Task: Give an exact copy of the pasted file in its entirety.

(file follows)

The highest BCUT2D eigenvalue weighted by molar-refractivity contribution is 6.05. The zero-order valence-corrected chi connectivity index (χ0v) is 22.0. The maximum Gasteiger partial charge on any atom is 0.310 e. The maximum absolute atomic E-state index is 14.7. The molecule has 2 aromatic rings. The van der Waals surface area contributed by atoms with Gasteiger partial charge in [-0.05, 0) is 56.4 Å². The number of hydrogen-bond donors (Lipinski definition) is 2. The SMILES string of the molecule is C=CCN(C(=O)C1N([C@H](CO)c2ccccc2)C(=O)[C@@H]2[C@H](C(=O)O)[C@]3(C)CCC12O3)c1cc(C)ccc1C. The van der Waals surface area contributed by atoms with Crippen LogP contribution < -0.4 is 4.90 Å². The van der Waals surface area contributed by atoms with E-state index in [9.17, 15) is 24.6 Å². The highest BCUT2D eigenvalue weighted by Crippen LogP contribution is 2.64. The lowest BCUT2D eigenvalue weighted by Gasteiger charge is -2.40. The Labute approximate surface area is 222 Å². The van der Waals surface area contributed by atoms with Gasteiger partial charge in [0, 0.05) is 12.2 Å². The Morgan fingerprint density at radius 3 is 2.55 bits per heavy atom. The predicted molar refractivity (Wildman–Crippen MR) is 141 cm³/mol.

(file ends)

The highest BCUT2D eigenvalue weighted by molar-refractivity contribution is 6.05. The zero-order valence-corrected chi connectivity index (χ0v) is 22.0. The maximum Gasteiger partial charge on any atom is 0.310 e. The maximum absolute atomic E-state index is 14.7. The molecule has 2 aromatic rings. The van der Waals surface area contributed by atoms with Gasteiger partial charge in [-0.05, 0) is 56.4 Å². The number of hydrogen-bond donors (Lipinski definition) is 2. The SMILES string of the molecule is C=CCN(C(=O)C1N([C@H](CO)c2ccccc2)C(=O)[C@@H]2[C@H](C(=O)O)[C@]3(C)CCC12O3)c1cc(C)ccc1C. The van der Waals surface area contributed by atoms with Crippen LogP contribution < -0.4 is 4.90 Å². The van der Waals surface area contributed by atoms with E-state index in [9.17, 15) is 24.6 Å². The highest BCUT2D eigenvalue weighted by Crippen LogP contribution is 2.64. The lowest BCUT2D eigenvalue weighted by Gasteiger charge is -2.40. The Labute approximate surface area is 222 Å². The van der Waals surface area contributed by atoms with Gasteiger partial charge in [0, 0.05) is 12.2 Å². The Morgan fingerprint density at radius 3 is 2.55 bits per heavy atom. The predicted molar refractivity (Wildman–Crippen MR) is 141 cm³/mol.